How Fast CanYou Build A State? State Building in Revolutions

  • Jaime Becker
  • Jack A. Goldstone
Part of the Political Evolution and Institutional Change book series (PEIC)


Revolutions of fer an opportunity to study state building under pressure. Revolutionary leaders come to power after the old state has collapsed or been defeated, and are faced with the need to quickly reconstruct the machinery of administrative, political, and economic control. In this chapter, we look at the resources that revolutionary leaders have drawn on for state building, and the factors that lead to rapid state construction or, in some cases, to slow or ineffective efforts at state building.


Cultural Capital Modern State State Leader State Building Social Revolution 
These keywords were added by machine and not by the authors. This process is experimental and the keywords may be updated as the learning algorithm improves.


Unable to display preview. Download preview PDF.

Unable to display preview. Download preview PDF.


  1. Aminzade, Ronald et al. 2001. Silence and Voice in the Study of Contentious Politics. New York: Cambridge University Press.CrossRefGoogle Scholar
  2. Bourdieu, Pierre. 1990. In Other Words: Essays Towards a Reflexive Sociology. Trans. M. Adamson. Stanford, CA: Stanford University Press.Google Scholar
  3. Foran, John (ed.). 1997. Theorizing Revolutions. London: Routledge.Google Scholar
  4. Halliday, Fred. 1999. Revolution and World Politics:The Rise and Fall of the Sixth Great Power. Durham, NC: Duke University Press.CrossRefGoogle Scholar
  5. Hunt, Lynn A. 1992. The Family Romance of the French Revolution. Berkeley: University of California Press.Google Scholar
  6. Kelley, Jonathan and Herbert S. Klein. 2003. “Revolution and the Rebirth of Inequality: Stratification in Postrevolutionary Society.” In Revolutions:Theoretical, Comparative, and Historical Studies, edited by J.Goldstone. Fort Worth,TX: Harcourt Brace Jovanovich.Google Scholar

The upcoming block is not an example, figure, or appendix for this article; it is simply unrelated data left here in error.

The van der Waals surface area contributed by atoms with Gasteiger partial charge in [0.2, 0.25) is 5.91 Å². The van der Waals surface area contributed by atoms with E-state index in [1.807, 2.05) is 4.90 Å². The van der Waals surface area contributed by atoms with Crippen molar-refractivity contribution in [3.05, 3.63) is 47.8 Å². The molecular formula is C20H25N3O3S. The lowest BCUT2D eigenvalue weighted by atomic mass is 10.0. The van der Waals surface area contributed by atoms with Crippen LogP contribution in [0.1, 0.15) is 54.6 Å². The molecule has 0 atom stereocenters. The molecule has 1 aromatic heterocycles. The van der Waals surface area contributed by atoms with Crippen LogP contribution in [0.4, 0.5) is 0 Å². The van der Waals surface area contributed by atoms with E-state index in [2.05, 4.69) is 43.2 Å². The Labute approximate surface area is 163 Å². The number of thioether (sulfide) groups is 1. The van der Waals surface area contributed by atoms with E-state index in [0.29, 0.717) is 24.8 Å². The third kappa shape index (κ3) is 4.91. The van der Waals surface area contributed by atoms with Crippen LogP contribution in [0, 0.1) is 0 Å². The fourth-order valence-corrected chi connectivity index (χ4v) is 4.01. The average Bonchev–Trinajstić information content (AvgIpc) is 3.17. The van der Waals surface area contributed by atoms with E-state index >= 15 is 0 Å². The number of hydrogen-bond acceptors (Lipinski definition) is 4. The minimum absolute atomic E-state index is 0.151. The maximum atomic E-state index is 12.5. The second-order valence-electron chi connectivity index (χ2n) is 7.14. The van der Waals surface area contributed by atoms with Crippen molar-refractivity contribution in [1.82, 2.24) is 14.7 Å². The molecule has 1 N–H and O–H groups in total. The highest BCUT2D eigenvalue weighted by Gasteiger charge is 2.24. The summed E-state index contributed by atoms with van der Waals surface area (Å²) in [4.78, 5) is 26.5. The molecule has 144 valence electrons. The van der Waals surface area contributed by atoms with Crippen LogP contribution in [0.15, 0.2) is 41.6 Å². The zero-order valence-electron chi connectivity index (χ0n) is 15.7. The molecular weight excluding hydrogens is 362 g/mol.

7. Mann, Michael. 1986. The Structure of Social Power,Vol. 1. NewYork: Cambridge University Press.Google Scholar
  8. —. 2004. The Dark Side of Democracy: Explaining Ethnic Cleansing. Cambridge: Cambridge University Press.CrossRefGoogle Scholar
  9. North, Douglas. 1990. Institutions, Institutional Change and Economic Performance. New York: Cambridge University Press.CrossRefGoogle Scholar
  10. Rady, Martyn. 1995.“1989.” The Slavonic and East European Review, 73, 1: 111–116.Google Scholar
  11. Selbin, Eric. 1993. Modern Latin American Revolutions. Boulder, CO:Westview Press.Google Scholar
  12. Skocpol, Theda. 1979. States and Social Revolutions. Cambridge, UK: Cambridge University Press.CrossRefGoogle Scholar
  13. —. 1994. Social Revolutions in the Modern World. Cambridge, UK: Cambridge University Press.CrossRefGoogle Scholar
  14. Tocqueville, Alexisde. 1978. The Old Regime and the French Revolution.Trans. S. Gilbert. Gloucester, MA: Peter Smith.Google Scholar
  15. Trimberger, Ellen Kay. 1978. Revolution from Above: Military Bureaucrats and Development in Japan, Turkey, Egypt, and Peru. New Brunswick, NJ:Transaction Books.Google Scholar
  16. Woloch, Isser. 1995. The New Regime: Transformations of the French Civic Order, 1789–1920s. NewYork:W.W. Norton.Google Scholar

Copyright information

© Matthew Lange and Dietrich Rueschemeyer 2005

Authors and Affiliations

  • Jaime Becker
  • Jack A. Goldstone

There are no affiliations available

Personalised recommendations